Shough wound up sharing snaps with Anthony Brown later in the campaign, however, a situation that likely played a big part in his decision to transfer to Texas Tech this offseason.

    He'll now compete for the starting gig and has a real opportunity to not only earn the job but also shine for the Red Raiders in what may be his only season in Lubbock before turning pro.

Malik Willis, Liberty

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    Shaban Athuman/Associated Press

    Trey Lance showed that small-school quarterbacks can get drafted early, getting selected No. 3 overall on Thursday after starring at North Dakota State. Malik Willis has a chance to follow in Lance's footsteps by becoming a first-round pick out of Liberty.

    The Flames made the leap from competing in the FCS to the FBS as an independent in 2018, giving Willis another chance to show what he can do against tougher competition.

    The Auburn transfer became a full-time starter in 2020 after sitting out the previous campaign because of NCAA transfer rules, going off for 2,250 passing yards with 20 touchdowns to six interceptions and adding another 944 yards and 14 scores on the ground.

    Willis would be one of the best overall athletes in the 2022 draft class at any position. While he's not an ideal size for a pro-style quarterback at 6'1", 215 pounds, he is clearly comfortable running an offense and shouldn't have much trouble making the leap to the NFL.

    If Willis is drafted by a franchise that is willing to unlock all of his talents through its scheme, he has Rookie of the Year potential written all over him.   

Carson Strong, Nevada

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    John Locher/Associated Press

    Teams looking for a more traditional pocket passer in next year's draft should heavily consider Carson Strong. The Nevada quarterback was brilliant across a nine-game schedule in 2020, completing 70.1 percent of his passes for 2,858 yards, 27 touchdowns and four interceptions.

    At 6'4", 215 pounds, Strong has the size to be a prototypical franchise quarterback in the NFL. He has one of the best arms in the country, and his mechanics need little improvement to be ready for the next level. He isn't very mobile—he had minus-95 rushing yards last year with a long of 14 yards on 33 attempts—but a pro offense with a strong offensive line won't need its QB to run often if it possesses a player with an arm like Strong's.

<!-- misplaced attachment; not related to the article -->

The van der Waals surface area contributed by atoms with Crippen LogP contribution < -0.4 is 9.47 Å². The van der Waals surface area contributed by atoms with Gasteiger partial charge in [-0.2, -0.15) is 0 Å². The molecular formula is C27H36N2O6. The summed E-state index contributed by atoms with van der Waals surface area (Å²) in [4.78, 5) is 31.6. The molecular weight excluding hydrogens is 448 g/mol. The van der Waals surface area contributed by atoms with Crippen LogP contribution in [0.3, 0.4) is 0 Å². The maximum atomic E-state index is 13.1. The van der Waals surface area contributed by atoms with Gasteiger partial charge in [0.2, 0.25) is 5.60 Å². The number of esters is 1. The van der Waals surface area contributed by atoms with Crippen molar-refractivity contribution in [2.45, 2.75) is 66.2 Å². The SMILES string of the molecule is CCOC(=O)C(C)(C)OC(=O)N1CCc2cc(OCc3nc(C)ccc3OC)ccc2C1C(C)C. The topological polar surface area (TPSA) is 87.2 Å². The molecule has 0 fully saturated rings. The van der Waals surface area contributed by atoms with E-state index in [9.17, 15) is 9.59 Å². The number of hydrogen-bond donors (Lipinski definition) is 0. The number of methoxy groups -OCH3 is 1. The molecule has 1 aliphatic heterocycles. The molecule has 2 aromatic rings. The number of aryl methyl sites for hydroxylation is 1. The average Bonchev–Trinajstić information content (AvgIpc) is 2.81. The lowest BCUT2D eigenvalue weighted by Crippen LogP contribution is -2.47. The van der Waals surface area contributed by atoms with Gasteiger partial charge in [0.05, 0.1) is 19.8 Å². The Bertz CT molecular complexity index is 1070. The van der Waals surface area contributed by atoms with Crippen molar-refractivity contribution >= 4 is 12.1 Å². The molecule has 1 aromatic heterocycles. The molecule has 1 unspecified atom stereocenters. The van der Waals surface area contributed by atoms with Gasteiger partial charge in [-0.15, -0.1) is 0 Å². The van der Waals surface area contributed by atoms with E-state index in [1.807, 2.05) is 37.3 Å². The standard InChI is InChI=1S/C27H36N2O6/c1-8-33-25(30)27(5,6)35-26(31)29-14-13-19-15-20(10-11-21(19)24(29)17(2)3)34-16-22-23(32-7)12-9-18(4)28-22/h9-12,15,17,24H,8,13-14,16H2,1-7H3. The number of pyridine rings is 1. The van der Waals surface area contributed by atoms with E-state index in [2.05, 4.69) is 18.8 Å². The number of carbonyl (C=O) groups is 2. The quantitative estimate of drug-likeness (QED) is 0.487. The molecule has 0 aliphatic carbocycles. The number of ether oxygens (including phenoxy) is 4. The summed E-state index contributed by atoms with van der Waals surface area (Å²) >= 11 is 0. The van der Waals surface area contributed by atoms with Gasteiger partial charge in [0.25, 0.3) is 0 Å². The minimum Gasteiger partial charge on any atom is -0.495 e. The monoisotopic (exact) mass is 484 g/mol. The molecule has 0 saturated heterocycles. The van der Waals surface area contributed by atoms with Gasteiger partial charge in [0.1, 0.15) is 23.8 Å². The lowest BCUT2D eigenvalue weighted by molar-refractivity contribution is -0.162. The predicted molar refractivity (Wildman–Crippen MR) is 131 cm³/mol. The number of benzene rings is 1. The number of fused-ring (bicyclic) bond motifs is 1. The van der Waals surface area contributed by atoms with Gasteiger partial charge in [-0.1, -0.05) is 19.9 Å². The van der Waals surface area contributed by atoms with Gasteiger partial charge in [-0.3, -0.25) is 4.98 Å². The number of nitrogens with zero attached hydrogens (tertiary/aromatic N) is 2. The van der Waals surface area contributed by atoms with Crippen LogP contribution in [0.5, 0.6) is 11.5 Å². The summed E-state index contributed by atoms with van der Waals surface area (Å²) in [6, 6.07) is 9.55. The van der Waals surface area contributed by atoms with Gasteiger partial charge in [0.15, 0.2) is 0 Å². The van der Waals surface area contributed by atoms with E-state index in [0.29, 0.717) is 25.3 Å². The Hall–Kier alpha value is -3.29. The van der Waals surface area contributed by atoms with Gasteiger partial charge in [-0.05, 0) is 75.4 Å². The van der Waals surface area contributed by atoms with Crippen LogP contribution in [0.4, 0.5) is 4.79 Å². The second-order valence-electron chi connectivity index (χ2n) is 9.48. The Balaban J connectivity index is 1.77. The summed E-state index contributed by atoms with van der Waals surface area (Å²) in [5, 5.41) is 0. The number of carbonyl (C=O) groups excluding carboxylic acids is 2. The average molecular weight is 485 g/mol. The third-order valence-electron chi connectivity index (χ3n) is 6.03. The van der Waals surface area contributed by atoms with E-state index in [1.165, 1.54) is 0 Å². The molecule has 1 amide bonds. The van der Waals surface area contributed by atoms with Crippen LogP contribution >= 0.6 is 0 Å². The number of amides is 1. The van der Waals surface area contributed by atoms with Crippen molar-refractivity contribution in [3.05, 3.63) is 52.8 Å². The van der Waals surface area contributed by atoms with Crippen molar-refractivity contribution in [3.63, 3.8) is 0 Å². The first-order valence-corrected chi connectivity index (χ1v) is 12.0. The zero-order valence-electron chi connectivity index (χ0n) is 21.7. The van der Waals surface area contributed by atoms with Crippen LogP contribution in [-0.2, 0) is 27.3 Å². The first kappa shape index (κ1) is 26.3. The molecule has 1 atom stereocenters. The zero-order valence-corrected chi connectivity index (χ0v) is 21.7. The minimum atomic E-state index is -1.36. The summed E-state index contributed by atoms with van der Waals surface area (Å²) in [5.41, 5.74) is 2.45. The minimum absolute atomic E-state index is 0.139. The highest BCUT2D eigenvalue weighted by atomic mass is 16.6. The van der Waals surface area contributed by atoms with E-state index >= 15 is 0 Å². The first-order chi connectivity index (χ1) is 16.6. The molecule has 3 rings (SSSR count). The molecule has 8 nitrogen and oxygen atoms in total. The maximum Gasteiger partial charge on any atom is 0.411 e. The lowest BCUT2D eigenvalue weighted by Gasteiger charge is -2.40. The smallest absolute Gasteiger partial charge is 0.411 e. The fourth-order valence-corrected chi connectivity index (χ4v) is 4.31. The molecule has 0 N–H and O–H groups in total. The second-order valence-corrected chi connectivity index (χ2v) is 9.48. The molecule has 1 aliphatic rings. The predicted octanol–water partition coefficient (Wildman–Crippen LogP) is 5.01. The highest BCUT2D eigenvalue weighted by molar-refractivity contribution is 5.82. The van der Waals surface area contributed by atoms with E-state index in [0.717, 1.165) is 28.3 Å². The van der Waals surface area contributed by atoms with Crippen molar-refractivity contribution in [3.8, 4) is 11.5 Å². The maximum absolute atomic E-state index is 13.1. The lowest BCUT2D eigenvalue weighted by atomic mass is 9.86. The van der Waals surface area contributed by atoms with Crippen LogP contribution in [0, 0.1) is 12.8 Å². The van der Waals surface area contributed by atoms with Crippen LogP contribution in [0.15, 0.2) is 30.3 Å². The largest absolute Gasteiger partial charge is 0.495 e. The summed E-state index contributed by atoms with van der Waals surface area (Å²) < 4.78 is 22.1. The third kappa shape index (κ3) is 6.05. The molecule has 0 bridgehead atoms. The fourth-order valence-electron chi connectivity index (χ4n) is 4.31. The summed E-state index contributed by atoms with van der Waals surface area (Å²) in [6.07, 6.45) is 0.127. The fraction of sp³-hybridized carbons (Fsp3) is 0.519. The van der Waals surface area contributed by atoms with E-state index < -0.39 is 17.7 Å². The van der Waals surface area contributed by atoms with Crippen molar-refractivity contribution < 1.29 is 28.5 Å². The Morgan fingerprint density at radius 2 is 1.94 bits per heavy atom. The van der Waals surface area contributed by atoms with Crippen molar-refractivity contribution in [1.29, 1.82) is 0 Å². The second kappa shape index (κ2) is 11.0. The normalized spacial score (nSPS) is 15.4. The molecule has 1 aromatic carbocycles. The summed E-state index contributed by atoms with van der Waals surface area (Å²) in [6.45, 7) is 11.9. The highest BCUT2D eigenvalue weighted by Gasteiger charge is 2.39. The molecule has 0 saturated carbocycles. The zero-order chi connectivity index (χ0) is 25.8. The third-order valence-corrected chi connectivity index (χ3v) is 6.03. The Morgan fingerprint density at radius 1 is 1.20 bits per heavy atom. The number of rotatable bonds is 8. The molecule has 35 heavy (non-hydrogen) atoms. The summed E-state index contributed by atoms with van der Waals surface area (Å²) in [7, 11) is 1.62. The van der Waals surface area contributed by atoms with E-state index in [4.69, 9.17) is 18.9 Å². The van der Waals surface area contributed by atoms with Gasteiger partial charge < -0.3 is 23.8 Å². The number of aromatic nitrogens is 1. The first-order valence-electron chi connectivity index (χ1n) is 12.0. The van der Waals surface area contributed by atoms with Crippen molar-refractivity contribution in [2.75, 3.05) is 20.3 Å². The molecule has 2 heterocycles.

Strong may not be one of the first quarterbacks off the board if the draft were held today, but he has first-round potential. Putting together a quality redshirt junior season in 2021 will boost his stock significantly, and it wouldn't be a surprise to see him become a top-five pick next year.    

Matt Corral, Ole Miss

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    Rogelio V. Solis/Associated Press

    Matt Corral is one of the most intriguing quarterbacks in college right now. He's shown flashes of true greatness during his tenure with Mississippi, but he's also had plenty of lowlights.

    The biggest red flag is Corral's tendency to continually commit mistakes when he messes up. That much was evident during his performances against Arkansas and LSU last year, when he threw a combined 11 interceptions in those two games alone.   

    Despite those ugly outings, Corral still finished the 10-game season having completed 70.9 percent of his passing attempts for 3,337 yards and 29 touchdowns against 14 interceptions. He improved as a runner during his redshirt sophomore campaign as well, putting up 506 yards and four touchdowns on 112 carries.

    NFL teams will be watching to see if Corral can improve his poise this year and avoid stringing together costly missteps. If he can get his interceptions under control, he has a shot at becoming a Day 1 pick in 2022.